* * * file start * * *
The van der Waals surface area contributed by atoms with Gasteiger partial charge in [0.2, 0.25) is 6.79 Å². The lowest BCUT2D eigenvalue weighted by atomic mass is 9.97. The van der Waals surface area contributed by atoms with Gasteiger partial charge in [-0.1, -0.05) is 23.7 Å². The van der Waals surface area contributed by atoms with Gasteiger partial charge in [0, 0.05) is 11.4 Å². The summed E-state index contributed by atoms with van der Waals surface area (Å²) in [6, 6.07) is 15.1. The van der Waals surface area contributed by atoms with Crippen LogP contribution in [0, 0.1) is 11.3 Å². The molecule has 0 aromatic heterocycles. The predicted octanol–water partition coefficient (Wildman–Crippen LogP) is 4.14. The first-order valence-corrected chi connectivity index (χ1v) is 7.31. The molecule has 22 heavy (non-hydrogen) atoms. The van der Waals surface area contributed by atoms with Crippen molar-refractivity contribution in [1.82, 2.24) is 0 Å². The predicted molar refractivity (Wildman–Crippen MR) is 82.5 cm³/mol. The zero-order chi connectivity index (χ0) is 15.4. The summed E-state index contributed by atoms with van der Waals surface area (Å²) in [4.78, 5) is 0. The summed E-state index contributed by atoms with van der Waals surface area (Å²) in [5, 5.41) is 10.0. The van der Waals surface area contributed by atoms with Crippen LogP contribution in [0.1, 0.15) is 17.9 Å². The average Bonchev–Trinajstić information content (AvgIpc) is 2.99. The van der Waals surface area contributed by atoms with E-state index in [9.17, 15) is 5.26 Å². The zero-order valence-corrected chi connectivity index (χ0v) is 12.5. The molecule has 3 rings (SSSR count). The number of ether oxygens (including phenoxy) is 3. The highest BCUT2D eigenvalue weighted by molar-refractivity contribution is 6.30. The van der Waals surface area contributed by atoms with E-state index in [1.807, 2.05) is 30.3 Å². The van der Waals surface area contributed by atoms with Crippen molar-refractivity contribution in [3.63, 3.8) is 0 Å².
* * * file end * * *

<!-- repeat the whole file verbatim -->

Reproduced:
The van der Waals surface area contributed by atoms with Gasteiger partial charge in [0.2, 0.25) is 6.79 Å². The lowest BCUT2D eigenvalue weighted by atomic mass is 9.97. The van der Waals surface area contributed by atoms with Gasteiger partial charge in [-0.1, -0.05) is 23.7 Å². The van der Waals surface area contributed by atoms with Gasteiger partial charge in [0, 0.05) is 11.4 Å². The summed E-state index contributed by atoms with van der Waals surface area (Å²) in [6, 6.07) is 15.1. The van der Waals surface area contributed by atoms with Crippen LogP contribution in [0, 0.1) is 11.3 Å². The molecule has 0 aromatic heterocycles. The predicted octanol–water partition coefficient (Wildman–Crippen LogP) is 4.14. The first-order valence-corrected chi connectivity index (χ1v) is 7.31. The molecule has 22 heavy (non-hydrogen) atoms. The van der Waals surface area contributed by atoms with Crippen molar-refractivity contribution in [1.82, 2.24) is 0 Å². The predicted molar refractivity (Wildman–Crippen MR) is 82.5 cm³/mol. The zero-order chi connectivity index (χ0) is 15.4. The summed E-state index contributed by atoms with van der Waals surface area (Å²) in [4.78, 5) is 0. The summed E-state index contributed by atoms with van der Waals surface area (Å²) in [5, 5.41) is 10.0. The van der Waals surface area contributed by atoms with Crippen LogP contribution in [0.1, 0.15) is 17.9 Å². The average Bonchev–Trinajstić information content (AvgIpc) is 2.99. The van der Waals surface area contributed by atoms with E-state index in [9.17, 15) is 5.26 Å². The zero-order valence-corrected chi connectivity index (χ0v) is 12.5. The molecule has 3 rings (SSSR count). The number of ether oxygens (including phenoxy) is 3. The highest BCUT2D eigenvalue weighted by molar-refractivity contribution is 6.30. The van der Waals surface area contributed by atoms with E-state index in [1.807, 2.05) is 30.3 Å². The van der Waals surface area contributed by atoms with Crippen molar-refractivity contribution in [3.63, 3.8) is 0 Å².